One of Britain’s most decorated Marines has been made a ‘Freeman of his Home Town’ in recognition of heroic acts including one where he ran 50 metres under fire to pull injured comrades from a vehicle hit by a mine.
Warrant Officer First Class Matthew Tomlinson, 43, already holds the Military Cross and the Conspicuous Gallantry Cross for his heroics in Helmand Province, Afghanistan.
And hundreds turned out as he was paraded through Street, Somerset, on Saturday to become the first ever Freeman of the former Quaker town.
Father-of-three Matthew was driven through the High Street in an open-top vintage car with his wife Sharon, daughter Ellis, 13, and sons Harvey, six and Daniel, four.
He was accompanied by Sea, Air and Army cadets and the Royal British Legion.
WO1 Tomlinson paid tribute to 40 Commando, who recently returned to their barracks in Taunton, Somerset, after losing 14 of their ranks.
He said: ”I ask that you join me in welcoming them home, and that you all remember everything they’ve done, remember their injured and never forget their fallen.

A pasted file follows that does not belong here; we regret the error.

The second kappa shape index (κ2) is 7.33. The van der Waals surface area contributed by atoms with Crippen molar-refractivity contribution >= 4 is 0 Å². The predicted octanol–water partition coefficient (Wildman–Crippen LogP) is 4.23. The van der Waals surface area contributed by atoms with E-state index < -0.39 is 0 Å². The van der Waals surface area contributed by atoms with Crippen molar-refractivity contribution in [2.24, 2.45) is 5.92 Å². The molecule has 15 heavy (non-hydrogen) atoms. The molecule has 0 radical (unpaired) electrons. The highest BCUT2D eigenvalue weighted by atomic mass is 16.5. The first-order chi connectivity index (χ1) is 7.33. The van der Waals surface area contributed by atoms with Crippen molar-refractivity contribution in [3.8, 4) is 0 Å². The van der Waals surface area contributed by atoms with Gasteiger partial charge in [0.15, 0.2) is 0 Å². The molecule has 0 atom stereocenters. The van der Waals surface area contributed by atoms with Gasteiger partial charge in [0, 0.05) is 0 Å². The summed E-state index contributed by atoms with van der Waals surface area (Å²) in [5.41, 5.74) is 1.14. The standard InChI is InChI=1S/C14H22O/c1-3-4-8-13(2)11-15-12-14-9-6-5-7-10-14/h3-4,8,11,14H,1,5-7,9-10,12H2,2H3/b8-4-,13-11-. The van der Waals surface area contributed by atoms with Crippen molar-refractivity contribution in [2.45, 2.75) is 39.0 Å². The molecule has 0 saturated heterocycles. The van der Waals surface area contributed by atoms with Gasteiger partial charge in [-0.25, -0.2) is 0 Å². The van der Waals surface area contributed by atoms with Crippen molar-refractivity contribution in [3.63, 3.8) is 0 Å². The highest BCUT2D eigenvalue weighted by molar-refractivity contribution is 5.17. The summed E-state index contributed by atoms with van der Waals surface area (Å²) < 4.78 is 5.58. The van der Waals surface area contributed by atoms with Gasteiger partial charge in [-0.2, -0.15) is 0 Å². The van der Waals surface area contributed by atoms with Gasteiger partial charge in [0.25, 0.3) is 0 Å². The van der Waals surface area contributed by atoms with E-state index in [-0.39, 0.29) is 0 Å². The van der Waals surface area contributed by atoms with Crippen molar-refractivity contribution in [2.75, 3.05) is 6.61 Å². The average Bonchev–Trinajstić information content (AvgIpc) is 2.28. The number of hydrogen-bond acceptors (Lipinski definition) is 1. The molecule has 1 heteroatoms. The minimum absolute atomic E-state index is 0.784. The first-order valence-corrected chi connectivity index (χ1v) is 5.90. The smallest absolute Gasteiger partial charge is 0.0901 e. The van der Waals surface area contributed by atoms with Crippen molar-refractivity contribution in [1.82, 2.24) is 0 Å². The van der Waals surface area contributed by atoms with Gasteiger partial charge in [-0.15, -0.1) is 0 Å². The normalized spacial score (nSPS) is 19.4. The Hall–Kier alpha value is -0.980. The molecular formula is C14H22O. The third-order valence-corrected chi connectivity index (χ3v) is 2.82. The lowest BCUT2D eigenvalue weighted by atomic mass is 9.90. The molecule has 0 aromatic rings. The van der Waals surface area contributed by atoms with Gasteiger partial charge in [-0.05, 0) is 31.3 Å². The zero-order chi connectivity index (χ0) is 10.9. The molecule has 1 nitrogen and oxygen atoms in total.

”I have many fond memories of my younger days in Street – amazing memories – it was a perfect place to grow up.”
Fighting back tears, he added: ”Thank you all. Each and every one of you for this honour.
”Thank you Street for all the memories – memories that have kept me going through tough times, memories I have called on when I’ve been in the middle of action to keep me strong and keep me going.
”I’m so grateful for this honour, it’s just amazing. Thank you all for being here, it’s appreciated and, believe me, it is felt by all.”
WO1 Tomlinson was awarded the MC for for his actions when a lead Viking vehicle was blown up by a mine in Helmand Province, killing Mne Jason Mackie instantly.
Braving Taliban fire, and with RPG’s raining down, he ran from his vehicle to pull his stricken comrades from under a burning vehicle before recovering the body of Mne Mackie.
Bryan Beha, chairman of Street Parish Council, said: ”It is overwhelming pride that we welcome WO1 Tomlinson back to Street.
”While we are here today to commemorate the courage an bravery of this man, we are all to aware of the people who stay behind and wait for them to return.
”You may wonder why this village – traditionally a Quaker pacifist town posing as a village – would want to honour someone in this way.
”We all enjoy our freedom here, but we we are all aware that freedom isn’t free – it is bought for us by the people who are willing to fight for it.”